Coronavirus

“Excess Death” Data Point to Pandemic’s True Toll

In the United States, there have been hundreds of thousands of deaths attributed to COVID-19 since the start of the pandemic. But CDC scientists suspect there may be more people who died, either from undiagnosed COVID-19 or from other causes related to the pandemic. ”Pandemics and disasters often cause what we call ‘indirect’ deaths,” says…

In the United States, there have been hundreds of thousands of deaths attributed to COVID-19 since the start of the pandemic. But CDC scientists suspect there may be more people who died, either from undiagnosed COVID-19 or from other causes related to the pandemic.

”Pandemics and disasters often cause what we call ‘indirect’ deaths,” says Lauren Rossen, a data scientist with CDC’s National Center for Health Statistics (NCHS). “An example of this is when someone dies of a heart attack or stroke because they were afraid to go to the hospital, or if changes in people’s circumstances lead to increases in suicide or drug overdose. We don’t know what’s really happening until we look at the bigger picture.”

So how do we get this bigger picture? That’s where what researchers call “excess death” data come in. Simply put, excess deaths are the difference between the number of deaths that were expected to occur during a given time period and the number of deaths that actually occurred.

“NCHS has been tracking death data from all causes for decades, so we can estimate the expected number of deaths for any given week with a pretty high degree of confidence.” Lauren says. “We can compare the numbers of deaths we see currently to those expected numbers to see if it’s higher or lower.”

If deaths are higher than average, researchers begin asking more questions: How many of those deaths were caused by COVID-19? What other causes of death, such as Alzheimer’s disease and dementia, are higher than expected? Are those misclassified COVID-19 deaths, or are there other causes of death that are being affected by COVID-19?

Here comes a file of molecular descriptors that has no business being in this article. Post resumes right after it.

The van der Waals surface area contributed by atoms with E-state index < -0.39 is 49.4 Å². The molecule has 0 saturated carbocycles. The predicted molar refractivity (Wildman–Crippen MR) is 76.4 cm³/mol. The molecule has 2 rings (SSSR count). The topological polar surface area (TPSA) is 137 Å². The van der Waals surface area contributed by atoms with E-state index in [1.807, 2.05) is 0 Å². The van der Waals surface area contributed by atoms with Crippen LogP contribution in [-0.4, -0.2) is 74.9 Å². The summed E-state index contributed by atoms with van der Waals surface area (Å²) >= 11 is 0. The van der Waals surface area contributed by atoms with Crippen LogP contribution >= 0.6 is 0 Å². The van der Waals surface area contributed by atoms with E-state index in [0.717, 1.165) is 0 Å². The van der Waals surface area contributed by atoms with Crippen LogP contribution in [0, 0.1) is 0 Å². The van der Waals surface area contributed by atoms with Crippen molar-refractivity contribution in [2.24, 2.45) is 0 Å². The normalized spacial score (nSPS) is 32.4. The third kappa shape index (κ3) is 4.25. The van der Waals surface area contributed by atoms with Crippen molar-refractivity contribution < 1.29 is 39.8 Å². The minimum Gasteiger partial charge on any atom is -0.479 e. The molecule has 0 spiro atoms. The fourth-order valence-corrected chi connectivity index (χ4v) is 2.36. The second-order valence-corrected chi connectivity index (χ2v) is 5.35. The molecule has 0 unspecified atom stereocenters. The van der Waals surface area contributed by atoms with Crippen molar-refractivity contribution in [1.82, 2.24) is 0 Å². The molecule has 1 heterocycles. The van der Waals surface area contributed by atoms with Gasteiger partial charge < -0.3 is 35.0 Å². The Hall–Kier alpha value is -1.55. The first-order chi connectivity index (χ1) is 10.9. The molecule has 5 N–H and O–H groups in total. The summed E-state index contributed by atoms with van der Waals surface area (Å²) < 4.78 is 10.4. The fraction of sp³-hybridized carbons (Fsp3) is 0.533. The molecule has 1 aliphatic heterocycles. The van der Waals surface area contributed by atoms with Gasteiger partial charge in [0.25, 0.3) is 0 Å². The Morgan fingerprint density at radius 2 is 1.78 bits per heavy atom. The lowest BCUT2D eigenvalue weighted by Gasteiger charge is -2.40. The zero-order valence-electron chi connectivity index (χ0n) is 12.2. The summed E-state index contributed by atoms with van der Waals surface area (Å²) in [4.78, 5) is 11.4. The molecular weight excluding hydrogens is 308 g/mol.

Since the pandemic began, Lauren and a team at NCHS have been developing ways to make sure those numbers are available rapidly and are accurate enough to help answer these kinds of questions.

“People are trying to make decisions,” says Lauren. “They need data they can rely on, and they need it quickly.”

Working at the speed of a pandemic

Lauren and the NCHS team had to move quickly to make decisions about the best method for putting the data out. “We would normally spend months evaluating different approaches and writing up reports describing the data, methods, and results,” she says. “In a pandemic, we can’t afford to wait.”

Fortunately, the team at NCHS was familiar with reliable methods for calculating excess deaths. Drawing on previous experience working with data on drug overdoses and other causes of death, they created a series of automated dashboards that could meet the growing demand for real-time, actionable data during COVID-19.

More than a dozen dashboards are now available online, including versions that let people view the data by age group, by select causes of death, and by race and Hispanic origin. All of the dashboards are updated weekly.

“The volume of data we’re putting out is a lot more than what we usually produce,” Lauren says. “Prior to the pandemic, our most frequent updates on any death data were monthly. Now we update every day, every week. We’re putting up as much information as we can, as quickly as possible.”

Exploring new possibilities for the data

By keeping their methods transparent as they go, the team hopes to expand uses for the data that are available. “We know we can’t think of everything, so we’re always looking for insights from others working on these types of analyses, whether inside or outside of CDC,” says Lauren.

One possibility being explored is whether excess death data can be used to catch some of the earliest signals about the pandemic’s spread. “Looking at this day in and day out, we’ve begun to notice that, in some of the states where we’ve more recently seen increases in deaths from COVID-19, deaths from all causes were generally elevated in the weeks before, even if they were not substantially higher than average,” she explains.

Could a small-to-moderate elevation in excess deaths predict where the next hotspot might happen? That is just one of many questions that could be explored with these data moving forward.

Lauren and the NCHS team understand that the more data are made available, the more opportunities there are to gain these types of new insights—insights that are critical as our country continues to tackle the pandemic.

About the author

cvxgBWcuFA

Leave a Comment